If you live in an area with frequent storms, having a storm door installed can seem like an easy decision to make.
After all, the right storm door keeps your home’s entry door protected and your home more comfortable. Still, it might not be the option you’re looking for.
To help you decide whether adding a storm door is right for you and your family’s home, we’ve outlined the basics below.
What is a storm door?
A storm door is a second door installed in front of your home’s exterior door to protect against inclement weather. In many cases, a storm door can also allow for ventilation in better weather.
To do so, these doors can have either interchangeable or retractable glass and/or screen panels. With this feature, storm doors can act as screen doors during warm weather, letting in breezes without letting in bugs.
Storm doors are available in a wide variety of sizes and colors. Their typical construction includes three layers: a front and back layer making up the exterior with an interior layer of insulation.
Why do homeowners install storm doors?
Storm doors have a number of benefits. Despite the name, storm doors aren’t purely designed for bad weather. Let’s take a look at how they work in two different scenarios.
Storm doors during good weather
During nice weather, a storm door is a great complement to a solid exterior door.
You can leave that door open and let in light and air while still keeping out bugs. Great for spring, summer, and fall, these screen storm doors let light in, permit parents to keep an eye on their kids, and provide natural airflow.
Storm doors during inclement weather
A storm door lives up to its name when the sun ducks behind the clouds.
They function well as a way to protect the entry door from the elements, working as a shield against rain, ice, wind, and snow. A well-installed door also adds extra insulation against air leaks, helping your home’s energy efficiency. They also create a pocket of insulation between the outside world and your home that keeps cold air out and warm air in.
Like the exterior doors they protect, storm doors also come with their own suite of styles. This includes a variety of frames and glass types, each which let in different levels of light.
A full view door is one that consists of an entire panel of glass. This lets in the most light. A mid-view door consists of three-quarters glass. High-view storm doors feature glass in the upper half.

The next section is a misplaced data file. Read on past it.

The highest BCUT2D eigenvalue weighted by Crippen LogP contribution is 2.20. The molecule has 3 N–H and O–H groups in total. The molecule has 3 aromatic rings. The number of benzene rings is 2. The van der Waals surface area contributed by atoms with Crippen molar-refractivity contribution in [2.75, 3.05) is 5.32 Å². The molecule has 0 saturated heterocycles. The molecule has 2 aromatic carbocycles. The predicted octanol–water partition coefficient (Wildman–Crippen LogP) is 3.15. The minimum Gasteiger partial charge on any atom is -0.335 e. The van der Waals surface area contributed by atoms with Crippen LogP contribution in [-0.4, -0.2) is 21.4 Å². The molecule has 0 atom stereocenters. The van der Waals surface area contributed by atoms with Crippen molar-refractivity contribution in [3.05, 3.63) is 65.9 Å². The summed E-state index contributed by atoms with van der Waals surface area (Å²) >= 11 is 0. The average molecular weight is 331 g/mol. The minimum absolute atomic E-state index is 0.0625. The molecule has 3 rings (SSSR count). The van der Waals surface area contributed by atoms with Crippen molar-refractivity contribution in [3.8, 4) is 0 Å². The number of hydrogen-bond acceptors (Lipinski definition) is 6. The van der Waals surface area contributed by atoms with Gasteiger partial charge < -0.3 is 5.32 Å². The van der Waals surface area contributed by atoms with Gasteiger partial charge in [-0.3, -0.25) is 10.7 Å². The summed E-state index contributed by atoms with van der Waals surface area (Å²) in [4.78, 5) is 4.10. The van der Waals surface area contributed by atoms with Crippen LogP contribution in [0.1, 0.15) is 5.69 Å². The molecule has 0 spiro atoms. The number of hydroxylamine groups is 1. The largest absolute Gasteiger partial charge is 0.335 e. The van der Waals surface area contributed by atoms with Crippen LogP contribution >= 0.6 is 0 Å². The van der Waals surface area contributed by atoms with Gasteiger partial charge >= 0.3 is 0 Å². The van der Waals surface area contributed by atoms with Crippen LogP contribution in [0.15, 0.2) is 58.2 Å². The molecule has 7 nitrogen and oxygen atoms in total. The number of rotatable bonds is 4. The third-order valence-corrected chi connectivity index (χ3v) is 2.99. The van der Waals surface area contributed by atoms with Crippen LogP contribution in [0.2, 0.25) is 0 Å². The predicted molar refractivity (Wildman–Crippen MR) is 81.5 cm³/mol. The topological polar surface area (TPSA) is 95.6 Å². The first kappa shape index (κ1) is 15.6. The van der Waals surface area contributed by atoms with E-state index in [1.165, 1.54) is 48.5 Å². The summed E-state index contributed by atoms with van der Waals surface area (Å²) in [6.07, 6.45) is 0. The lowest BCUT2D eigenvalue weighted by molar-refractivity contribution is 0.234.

The type of glass used includes clear, decorative, and Low-E, or low emissivity. The latter helps to reflect heat without minimizing the amount of light that enters your home.
Features and Hardware of Storm Doors
Beyond their pure functionality, there is plenty that can be customized to make your storm doors both more attractive and more useful.
These types of doors are available in vinyl, aluminum, fiberglass, or wood and can often be ordered already painted to match your home’s exterior color.
Other options include:
- Blinds between the panes for privacy
- Built-in keyed lock or other locks
- Handles and hinges in a variety of finishes (ex: oil-rubbed bronze, antique brass, or the color of the door)
When Does Your Home Need a Storm Door
If you’re asking yourself “Do I need a storm door?” there are a few variables to consider.
- Local climate – Is the weather severe enough to warrant the investment in a storm door? It may be worth considering if you experience all four seasons.
- Exterior door – Is your door new, well-sealed, and energy-efficient? Depending on the quality of your home’s exterior door, a storm door may end up redundant.
- Door exposure – Is your door exposed directly to the elements? Or is it sheltered? If the door receives more than a few hours of direct sunlight each day, a storm door may not be ideal. This is because the glass traps heat against the door in a potentially damaging way. Likewise, a porch door or one under an overhang is protected from the elements, so one may not be necessary.
Pros and Cons
For a summary of the benefits and drawbacks of storm doors, read on.
- In fair weather, the screen storm doors allow for ventilation
- Homes with solid exterior doors can enjoy more visibility and light
- Storm can doors can insects out
- Extend the life of exterior doors by protecting from rain, ice, wind, and snow
- Available in various materials, styles, and colors
- Without proper orientation, storm doors can cause a build-up of heat that harms entry door
- May be unnecessary for exterior doors that are already protected
- They can be difficult to manage when also handling groceries or small children
Ready To Install A Storm Door For Your Home?
While storm doors aren’t ideal for every door or every home, they can be quite valuable.
If you’d like to discuss adding a storm door to your home, we encourage you to call our expert team at Johnson Lumber today for a free consultation.